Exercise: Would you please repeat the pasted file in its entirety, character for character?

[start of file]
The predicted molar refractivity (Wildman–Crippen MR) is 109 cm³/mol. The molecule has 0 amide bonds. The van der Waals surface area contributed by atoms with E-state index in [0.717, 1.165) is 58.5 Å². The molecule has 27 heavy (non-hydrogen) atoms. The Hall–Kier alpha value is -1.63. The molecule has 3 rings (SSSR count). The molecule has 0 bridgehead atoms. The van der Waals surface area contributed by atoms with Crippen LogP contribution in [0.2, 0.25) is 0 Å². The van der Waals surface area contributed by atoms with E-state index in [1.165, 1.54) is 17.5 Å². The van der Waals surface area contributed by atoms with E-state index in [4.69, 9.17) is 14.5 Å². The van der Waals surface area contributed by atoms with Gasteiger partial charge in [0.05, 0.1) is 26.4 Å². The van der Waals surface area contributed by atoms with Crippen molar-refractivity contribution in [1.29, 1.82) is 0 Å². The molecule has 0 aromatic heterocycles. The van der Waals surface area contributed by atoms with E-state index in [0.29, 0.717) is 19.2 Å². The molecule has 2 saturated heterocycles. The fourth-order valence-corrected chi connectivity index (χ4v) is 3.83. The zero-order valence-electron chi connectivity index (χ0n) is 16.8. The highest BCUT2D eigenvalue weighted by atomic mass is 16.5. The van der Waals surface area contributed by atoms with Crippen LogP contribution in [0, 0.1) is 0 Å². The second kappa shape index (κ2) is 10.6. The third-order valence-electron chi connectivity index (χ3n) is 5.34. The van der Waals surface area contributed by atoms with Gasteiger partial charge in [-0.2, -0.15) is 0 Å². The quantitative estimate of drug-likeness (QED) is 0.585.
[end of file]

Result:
The predicted molar refractivity (Wildman–Crippen MR) is 109 cm³/mol. The molecule has 0 amide bonds. The van der Waals surface area contributed by atoms with E-state index in [0.717, 1.165) is 58.5 Å². The molecule has 27 heavy (non-hydrogen) atoms. The Hall–Kier alpha value is -1.63. The molecule has 3 rings (SSSR count). The molecule has 0 bridgehead atoms. The van der Waals surface area contributed by atoms with Crippen LogP contribution in [0.2, 0.25) is 0 Å². The van der Waals surface area contributed by atoms with E-state index in [1.165, 1.54) is 17.5 Å². The van der Waals surface area contributed by atoms with E-state index in [4.69, 9.17) is 14.5 Å². The van der Waals surface area contributed by atoms with Gasteiger partial charge in [0.05, 0.1) is 26.4 Å². The van der Waals surface area contributed by atoms with Crippen molar-refractivity contribution in [1.29, 1.82) is 0 Å². The molecule has 0 aromatic heterocycles. The van der Waals surface area contributed by atoms with E-state index in [0.29, 0.717) is 19.2 Å². The molecule has 2 saturated heterocycles. The fourth-order valence-corrected chi connectivity index (χ4v) is 3.83. The zero-order valence-electron chi connectivity index (χ0n) is 16.8. The highest BCUT2D eigenvalue weighted by atomic mass is 16.5. The van der Waals surface area contributed by atoms with Crippen LogP contribution in [0, 0.1) is 0 Å². The second kappa shape index (κ2) is 10.6. The third-order valence-electron chi connectivity index (χ3n) is 5.34. The van der Waals surface area contributed by atoms with Gasteiger partial charge in [-0.2, -0.15) is 0 Å². The quantitative estimate of drug-likeness (QED) is 0.585.